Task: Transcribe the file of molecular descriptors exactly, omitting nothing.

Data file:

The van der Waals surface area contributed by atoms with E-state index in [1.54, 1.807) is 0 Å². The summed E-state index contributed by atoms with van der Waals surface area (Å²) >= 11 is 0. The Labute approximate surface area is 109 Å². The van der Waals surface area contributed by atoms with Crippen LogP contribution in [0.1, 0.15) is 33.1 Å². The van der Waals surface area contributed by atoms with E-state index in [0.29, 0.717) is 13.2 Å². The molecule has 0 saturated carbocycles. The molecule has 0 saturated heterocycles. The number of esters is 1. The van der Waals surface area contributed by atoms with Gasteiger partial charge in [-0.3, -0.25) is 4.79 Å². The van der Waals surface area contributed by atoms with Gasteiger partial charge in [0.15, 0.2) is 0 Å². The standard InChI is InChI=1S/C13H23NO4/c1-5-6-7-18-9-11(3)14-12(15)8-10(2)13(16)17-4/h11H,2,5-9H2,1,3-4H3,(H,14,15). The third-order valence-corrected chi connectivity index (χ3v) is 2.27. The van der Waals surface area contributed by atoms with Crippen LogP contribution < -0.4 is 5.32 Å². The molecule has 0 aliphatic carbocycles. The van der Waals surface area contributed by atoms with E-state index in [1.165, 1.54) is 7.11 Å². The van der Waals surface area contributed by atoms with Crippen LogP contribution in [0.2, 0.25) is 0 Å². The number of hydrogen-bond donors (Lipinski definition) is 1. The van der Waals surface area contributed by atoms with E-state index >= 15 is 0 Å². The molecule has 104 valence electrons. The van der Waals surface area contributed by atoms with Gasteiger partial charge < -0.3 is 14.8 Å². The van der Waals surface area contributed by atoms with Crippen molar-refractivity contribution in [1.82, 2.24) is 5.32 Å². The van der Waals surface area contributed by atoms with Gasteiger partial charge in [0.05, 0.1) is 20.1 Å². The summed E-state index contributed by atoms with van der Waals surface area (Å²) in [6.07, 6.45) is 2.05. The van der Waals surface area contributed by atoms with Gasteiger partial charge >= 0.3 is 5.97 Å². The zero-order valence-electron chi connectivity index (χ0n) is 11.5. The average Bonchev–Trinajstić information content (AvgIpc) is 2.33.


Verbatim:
The van der Waals surface area contributed by atoms with E-state index in [1.54, 1.807) is 0 Å². The summed E-state index contributed by atoms with van der Waals surface area (Å²) >= 11 is 0. The Labute approximate surface area is 109 Å². The van der Waals surface area contributed by atoms with Crippen LogP contribution in [0.1, 0.15) is 33.1 Å². The van der Waals surface area contributed by atoms with E-state index in [0.29, 0.717) is 13.2 Å². The molecule has 0 saturated carbocycles. The molecule has 0 saturated heterocycles. The number of esters is 1. The van der Waals surface area contributed by atoms with Gasteiger partial charge in [-0.3, -0.25) is 4.79 Å². The van der Waals surface area contributed by atoms with Gasteiger partial charge in [0.15, 0.2) is 0 Å². The standard InChI is InChI=1S/C13H23NO4/c1-5-6-7-18-9-11(3)14-12(15)8-10(2)13(16)17-4/h11H,2,5-9H2,1,3-4H3,(H,14,15). The third-order valence-corrected chi connectivity index (χ3v) is 2.27. The van der Waals surface area contributed by atoms with Crippen LogP contribution < -0.4 is 5.32 Å². The molecule has 0 aliphatic carbocycles. The van der Waals surface area contributed by atoms with E-state index in [1.165, 1.54) is 7.11 Å². The van der Waals surface area contributed by atoms with Crippen LogP contribution in [0.2, 0.25) is 0 Å². The number of hydrogen-bond donors (Lipinski definition) is 1. The van der Waals surface area contributed by atoms with E-state index >= 15 is 0 Å². The molecule has 104 valence electrons. The van der Waals surface area contributed by atoms with Gasteiger partial charge < -0.3 is 14.8 Å². The van der Waals surface area contributed by atoms with Crippen molar-refractivity contribution in [1.82, 2.24) is 5.32 Å². The van der Waals surface area contributed by atoms with Gasteiger partial charge in [0.05, 0.1) is 20.1 Å². The summed E-state index contributed by atoms with van der Waals surface area (Å²) in [6.07, 6.45) is 2.05. The van der Waals surface area contributed by atoms with Gasteiger partial charge >= 0.3 is 5.97 Å². The zero-order valence-electron chi connectivity index (χ0n) is 11.5. The average Bonchev–Trinajstić information content (AvgIpc) is 2.33.